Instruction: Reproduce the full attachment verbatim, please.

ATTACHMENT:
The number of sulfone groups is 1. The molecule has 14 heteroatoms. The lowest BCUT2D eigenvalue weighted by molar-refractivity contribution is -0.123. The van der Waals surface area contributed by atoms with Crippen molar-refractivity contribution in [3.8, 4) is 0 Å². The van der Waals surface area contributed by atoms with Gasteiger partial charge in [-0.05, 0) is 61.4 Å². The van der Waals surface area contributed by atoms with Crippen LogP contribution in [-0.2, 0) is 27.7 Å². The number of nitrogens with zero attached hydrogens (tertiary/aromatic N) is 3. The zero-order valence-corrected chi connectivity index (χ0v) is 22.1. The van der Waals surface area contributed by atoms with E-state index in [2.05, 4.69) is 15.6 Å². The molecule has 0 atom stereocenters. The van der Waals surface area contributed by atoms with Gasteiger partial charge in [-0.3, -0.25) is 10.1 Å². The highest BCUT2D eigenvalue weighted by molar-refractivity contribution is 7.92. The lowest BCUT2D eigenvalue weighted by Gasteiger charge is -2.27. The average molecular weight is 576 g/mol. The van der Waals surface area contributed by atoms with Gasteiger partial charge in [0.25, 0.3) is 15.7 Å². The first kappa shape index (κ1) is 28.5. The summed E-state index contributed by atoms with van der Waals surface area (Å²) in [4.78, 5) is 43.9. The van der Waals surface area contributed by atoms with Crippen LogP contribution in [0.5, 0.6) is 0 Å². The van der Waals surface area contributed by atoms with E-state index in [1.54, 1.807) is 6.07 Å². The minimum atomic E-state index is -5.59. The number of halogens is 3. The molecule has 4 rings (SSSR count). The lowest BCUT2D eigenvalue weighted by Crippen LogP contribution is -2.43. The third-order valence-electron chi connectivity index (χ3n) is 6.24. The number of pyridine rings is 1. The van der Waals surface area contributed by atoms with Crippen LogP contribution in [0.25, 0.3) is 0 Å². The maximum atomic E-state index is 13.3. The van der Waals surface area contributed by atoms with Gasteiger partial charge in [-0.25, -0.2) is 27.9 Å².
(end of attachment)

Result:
The number of sulfone groups is 1. The molecule has 14 heteroatoms. The lowest BCUT2D eigenvalue weighted by molar-refractivity contribution is -0.123. The van der Waals surface area contributed by atoms with Crippen molar-refractivity contribution in [3.8, 4) is 0 Å². The van der Waals surface area contributed by atoms with Gasteiger partial charge in [-0.05, 0) is 61.4 Å². The van der Waals surface area contributed by atoms with Crippen LogP contribution in [-0.2, 0) is 27.7 Å². The number of nitrogens with zero attached hydrogens (tertiary/aromatic N) is 3. The zero-order valence-corrected chi connectivity index (χ0v) is 22.1. The van der Waals surface area contributed by atoms with E-state index in [2.05, 4.69) is 15.6 Å². The molecule has 0 atom stereocenters. The van der Waals surface area contributed by atoms with Gasteiger partial charge in [-0.3, -0.25) is 10.1 Å². The highest BCUT2D eigenvalue weighted by molar-refractivity contribution is 7.92. The lowest BCUT2D eigenvalue weighted by Gasteiger charge is -2.27. The average molecular weight is 576 g/mol. The van der Waals surface area contributed by atoms with Gasteiger partial charge in [0.25, 0.3) is 15.7 Å². The first kappa shape index (κ1) is 28.5. The summed E-state index contributed by atoms with van der Waals surface area (Å²) in [4.78, 5) is 43.9. The van der Waals surface area contributed by atoms with Crippen LogP contribution in [0.5, 0.6) is 0 Å². The van der Waals surface area contributed by atoms with E-state index in [1.54, 1.807) is 6.07 Å². The minimum atomic E-state index is -5.59. The number of halogens is 3. The molecule has 4 rings (SSSR count). The lowest BCUT2D eigenvalue weighted by Crippen LogP contribution is -2.43. The third-order valence-electron chi connectivity index (χ3n) is 6.24. The number of pyridine rings is 1. The van der Waals surface area contributed by atoms with Crippen LogP contribution in [0.25, 0.3) is 0 Å². The maximum atomic E-state index is 13.3. The van der Waals surface area contributed by atoms with Gasteiger partial charge in [-0.25, -0.2) is 27.9 Å².